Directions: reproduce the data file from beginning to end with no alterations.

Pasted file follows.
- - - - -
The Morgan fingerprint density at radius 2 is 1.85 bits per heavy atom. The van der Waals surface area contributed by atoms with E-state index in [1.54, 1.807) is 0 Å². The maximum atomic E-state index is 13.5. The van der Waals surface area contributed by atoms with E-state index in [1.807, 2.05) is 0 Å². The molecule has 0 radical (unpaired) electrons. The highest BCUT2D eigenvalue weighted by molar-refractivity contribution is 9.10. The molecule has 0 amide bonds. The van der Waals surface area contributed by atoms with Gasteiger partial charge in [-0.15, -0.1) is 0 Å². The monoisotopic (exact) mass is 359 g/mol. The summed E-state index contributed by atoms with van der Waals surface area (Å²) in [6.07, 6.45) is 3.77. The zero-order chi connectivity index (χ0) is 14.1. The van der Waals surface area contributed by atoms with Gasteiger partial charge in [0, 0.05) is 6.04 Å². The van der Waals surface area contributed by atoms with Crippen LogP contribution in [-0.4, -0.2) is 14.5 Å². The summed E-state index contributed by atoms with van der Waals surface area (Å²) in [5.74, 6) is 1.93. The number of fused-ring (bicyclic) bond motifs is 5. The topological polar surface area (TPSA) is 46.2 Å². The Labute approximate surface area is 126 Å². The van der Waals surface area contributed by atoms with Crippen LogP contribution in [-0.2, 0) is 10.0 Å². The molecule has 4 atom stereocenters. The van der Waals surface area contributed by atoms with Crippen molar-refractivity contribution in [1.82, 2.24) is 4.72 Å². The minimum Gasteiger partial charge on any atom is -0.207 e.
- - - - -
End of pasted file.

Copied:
The Morgan fingerprint density at radius 2 is 1.85 bits per heavy atom. The van der Waals surface area contributed by atoms with E-state index in [1.54, 1.807) is 0 Å². The maximum atomic E-state index is 13.5. The van der Waals surface area contributed by atoms with E-state index in [1.807, 2.05) is 0 Å². The molecule has 0 radical (unpaired) electrons. The highest BCUT2D eigenvalue weighted by molar-refractivity contribution is 9.10. The molecule has 0 amide bonds. The van der Waals surface area contributed by atoms with Gasteiger partial charge in [-0.15, -0.1) is 0 Å². The monoisotopic (exact) mass is 359 g/mol. The summed E-state index contributed by atoms with van der Waals surface area (Å²) in [6.07, 6.45) is 3.77. The zero-order chi connectivity index (χ0) is 14.1. The van der Waals surface area contributed by atoms with Gasteiger partial charge in [0, 0.05) is 6.04 Å². The van der Waals surface area contributed by atoms with Crippen LogP contribution in [-0.4, -0.2) is 14.5 Å². The summed E-state index contributed by atoms with van der Waals surface area (Å²) in [5.74, 6) is 1.93. The number of fused-ring (bicyclic) bond motifs is 5. The topological polar surface area (TPSA) is 46.2 Å². The Labute approximate surface area is 126 Å². The van der Waals surface area contributed by atoms with Crippen LogP contribution in [-0.2, 0) is 10.0 Å². The molecule has 4 atom stereocenters. The van der Waals surface area contributed by atoms with Crippen molar-refractivity contribution in [1.82, 2.24) is 4.72 Å². The minimum Gasteiger partial charge on any atom is -0.207 e.